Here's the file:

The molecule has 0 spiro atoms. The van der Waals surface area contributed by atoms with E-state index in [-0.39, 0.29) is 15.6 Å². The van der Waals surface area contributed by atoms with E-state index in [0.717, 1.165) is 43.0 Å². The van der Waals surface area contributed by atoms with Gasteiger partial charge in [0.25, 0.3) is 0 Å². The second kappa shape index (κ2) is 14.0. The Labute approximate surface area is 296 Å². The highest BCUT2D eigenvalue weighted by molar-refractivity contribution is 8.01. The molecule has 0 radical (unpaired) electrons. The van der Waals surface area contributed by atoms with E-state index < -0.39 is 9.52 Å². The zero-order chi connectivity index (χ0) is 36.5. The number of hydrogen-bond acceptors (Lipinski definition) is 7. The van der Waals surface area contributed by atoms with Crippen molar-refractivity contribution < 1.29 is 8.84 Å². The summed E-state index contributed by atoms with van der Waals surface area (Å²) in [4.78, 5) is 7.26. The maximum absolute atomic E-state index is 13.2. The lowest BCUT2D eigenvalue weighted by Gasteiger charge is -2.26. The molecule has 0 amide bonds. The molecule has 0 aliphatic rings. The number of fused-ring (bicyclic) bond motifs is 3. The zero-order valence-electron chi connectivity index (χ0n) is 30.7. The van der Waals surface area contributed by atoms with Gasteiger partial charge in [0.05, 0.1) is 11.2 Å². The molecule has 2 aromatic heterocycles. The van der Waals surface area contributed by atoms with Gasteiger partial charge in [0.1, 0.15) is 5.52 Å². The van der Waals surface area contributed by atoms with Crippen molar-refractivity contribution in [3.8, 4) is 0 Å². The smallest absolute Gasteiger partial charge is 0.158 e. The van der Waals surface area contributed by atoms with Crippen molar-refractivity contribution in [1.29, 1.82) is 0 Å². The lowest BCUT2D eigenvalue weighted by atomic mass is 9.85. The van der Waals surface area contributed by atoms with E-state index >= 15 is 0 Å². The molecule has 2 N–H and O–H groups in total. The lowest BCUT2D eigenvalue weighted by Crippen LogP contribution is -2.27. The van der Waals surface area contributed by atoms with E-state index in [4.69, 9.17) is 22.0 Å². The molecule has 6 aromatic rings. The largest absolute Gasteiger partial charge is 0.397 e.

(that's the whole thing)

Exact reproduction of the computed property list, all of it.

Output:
The molecule has 0 spiro atoms. The van der Waals surface area contributed by atoms with E-state index in [-0.39, 0.29) is 15.6 Å². The van der Waals surface area contributed by atoms with E-state index in [0.717, 1.165) is 43.0 Å². The van der Waals surface area contributed by atoms with Gasteiger partial charge in [0.25, 0.3) is 0 Å². The second kappa shape index (κ2) is 14.0. The Labute approximate surface area is 296 Å². The highest BCUT2D eigenvalue weighted by molar-refractivity contribution is 8.01. The molecule has 0 radical (unpaired) electrons. The van der Waals surface area contributed by atoms with E-state index < -0.39 is 9.52 Å². The zero-order chi connectivity index (χ0) is 36.5. The number of hydrogen-bond acceptors (Lipinski definition) is 7. The van der Waals surface area contributed by atoms with Crippen molar-refractivity contribution < 1.29 is 8.84 Å². The summed E-state index contributed by atoms with van der Waals surface area (Å²) in [4.78, 5) is 7.26. The maximum absolute atomic E-state index is 13.2. The lowest BCUT2D eigenvalue weighted by Gasteiger charge is -2.26. The molecule has 0 amide bonds. The molecule has 0 aliphatic rings. The number of fused-ring (bicyclic) bond motifs is 3. The zero-order valence-electron chi connectivity index (χ0n) is 30.7. The van der Waals surface area contributed by atoms with Gasteiger partial charge in [0.05, 0.1) is 11.2 Å². The molecule has 2 aromatic heterocycles. The van der Waals surface area contributed by atoms with Gasteiger partial charge in [0.1, 0.15) is 5.52 Å². The van der Waals surface area contributed by atoms with Crippen molar-refractivity contribution in [3.8, 4) is 0 Å². The smallest absolute Gasteiger partial charge is 0.158 e. The van der Waals surface area contributed by atoms with Crippen molar-refractivity contribution in [1.29, 1.82) is 0 Å². The lowest BCUT2D eigenvalue weighted by atomic mass is 9.85. The van der Waals surface area contributed by atoms with E-state index >= 15 is 0 Å². The molecule has 2 N–H and O–H groups in total. The lowest BCUT2D eigenvalue weighted by Crippen LogP contribution is -2.27. The van der Waals surface area contributed by atoms with E-state index in [4.69, 9.17) is 22.0 Å². The molecule has 6 aromatic rings. The largest absolute Gasteiger partial charge is 0.397 e.